Nightmare Castle has been singled out as the Barbara Steele movie almost completely focused on its leading lady’s star appeal. The story is weighed down with dialogue and the visuals don’t begin to approach the crepuscular delirium of Hichcock or Black Sunday, yet the show is a key film for Steele fanatics. Director Caiano keeps Steele on camera for almost every scene. Everything is staged for the privilege of filming Steele’s face in various states

of distress. Muriel’s torture in the castle’s dungeon is as close as 1965 Euro-horror could get to bondage fantasy, and Jenny’s hallucinations provide ample opportunities to film Steele in erotic-murderous situations. Steele fans that never saw Nightmare Castle know it well from a selection of salacious stills given full-page spreads in old issues of Midi-Minuit.

Barbara Steele is really less of an actress in this film than she is a fetish object.  1  It is said that she uses her own voice in the dubbed track. Co-star Helga Liné begins the show in old-age makeup and is then rejuvenated by Stephen’s experimental serums. Frequent Euro-horror star Paul Müller does reasonably well with an evil husband character who can’t decide if his motivation is jealousy or ordinary greed. If Stephen is so brilliant that he can restore his housemaid’s youthful appearance, what need has he for his wife’s money? I doubt that any of the film’s creators worried about such things. Nightmare Castle exists only to satisfy rapt Barbara Steele gazers.

Severin’s Blu-ray of Nightmare Castle is a picture-perfect encoding of what appears to be the version prepared for English-language export, Night of the Doomed. Every scene is as clear as a bell, which shows us that most of the film was flat-lit. The ‘keeper’ images are all in the dream sequences and horror finale, with Steele’s ghoulish face makeup. Hidden behind a Veronica Lake comb-down, the right side of ‘ghost Muriel’s’ kisser is a horrid mess. The dubbed English track is an appropriate choice, as the actors are definitely speaking English on the set. The moody music score, played on piano and a massive church organ, is an early effort by Ennio Morricone, yet is not all that memorable.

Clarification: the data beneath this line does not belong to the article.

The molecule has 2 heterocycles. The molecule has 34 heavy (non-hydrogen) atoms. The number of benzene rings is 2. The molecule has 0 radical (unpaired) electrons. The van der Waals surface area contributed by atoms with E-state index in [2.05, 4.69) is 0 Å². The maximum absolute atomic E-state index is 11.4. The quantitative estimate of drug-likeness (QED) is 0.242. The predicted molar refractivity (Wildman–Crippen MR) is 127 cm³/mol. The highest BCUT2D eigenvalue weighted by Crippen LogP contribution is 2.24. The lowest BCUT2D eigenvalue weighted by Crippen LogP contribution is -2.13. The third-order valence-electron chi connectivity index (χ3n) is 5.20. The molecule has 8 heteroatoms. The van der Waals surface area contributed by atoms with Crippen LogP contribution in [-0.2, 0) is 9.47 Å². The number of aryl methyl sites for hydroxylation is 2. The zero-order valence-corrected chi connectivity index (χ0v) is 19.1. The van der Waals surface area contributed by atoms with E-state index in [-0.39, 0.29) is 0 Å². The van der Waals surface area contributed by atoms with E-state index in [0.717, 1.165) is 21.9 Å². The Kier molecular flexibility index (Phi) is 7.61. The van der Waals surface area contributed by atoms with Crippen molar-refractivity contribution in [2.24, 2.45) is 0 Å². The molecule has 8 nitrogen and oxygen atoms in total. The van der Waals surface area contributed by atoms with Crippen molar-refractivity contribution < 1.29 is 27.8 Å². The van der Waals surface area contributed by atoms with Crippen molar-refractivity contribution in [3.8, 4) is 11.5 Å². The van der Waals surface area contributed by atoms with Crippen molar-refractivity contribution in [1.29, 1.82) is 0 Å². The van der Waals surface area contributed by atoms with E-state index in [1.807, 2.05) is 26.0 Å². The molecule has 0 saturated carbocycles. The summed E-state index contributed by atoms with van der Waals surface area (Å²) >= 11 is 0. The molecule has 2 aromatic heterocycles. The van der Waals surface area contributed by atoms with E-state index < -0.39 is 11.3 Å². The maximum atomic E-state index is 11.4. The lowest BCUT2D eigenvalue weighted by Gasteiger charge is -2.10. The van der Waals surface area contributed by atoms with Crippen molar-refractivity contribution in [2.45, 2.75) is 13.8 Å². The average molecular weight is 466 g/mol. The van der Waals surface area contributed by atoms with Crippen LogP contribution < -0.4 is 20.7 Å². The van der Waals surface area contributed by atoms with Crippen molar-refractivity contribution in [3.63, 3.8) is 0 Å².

Severin’s extras are always interesting, and thorough. Repeated from the 2009 DVD is producer David Gregory’s excellent interview with the film’s star, Barbara Steele in Conversation. The actress tells the entire story of her career from her school days

onward, explaining her brief unhappy period as a Rank / Fox starlet and her abrupt abandonment of Hollywood, smack in the middle of an Elvis Presley movie, Flaming Star. The interview is illustrated with dozens of unfamiliar photographs.

Ms. Steele is relaxed and engaged as she explains that she was too much of a young hedonist to really apply herself to the full demands of a career aimed at stardom. She never auditioned for parts and simply took offers as they came. In that regard she has a lot in common with the legendary Louise Brooks, the silent star who turned her back on the Hollywood studios. Barbara states that she wishes she’d never left her beloved Italy … even though she might weigh 3,000 pounds by now, from eating all the rich food.

Director Mario Caiano appears in an Italian interview, talking about his films while various household pets wander in and out of the frame. He emphasizes that Amanti d’oltretomba was filmed very quickly and that he didn’t get to know his star very well. Other extras include a feature commentary with Steele interviewed by David Del Valle, who elicits plenty of conversation about other movies and facets of the actress’s career.

An English trailer is included. In perfect shape, it bears the title Night of the Doomed, the title probably chosen for export. A video remnant of the American Nightmare Castle trailer uses the same footage, adding text and a different voiceover.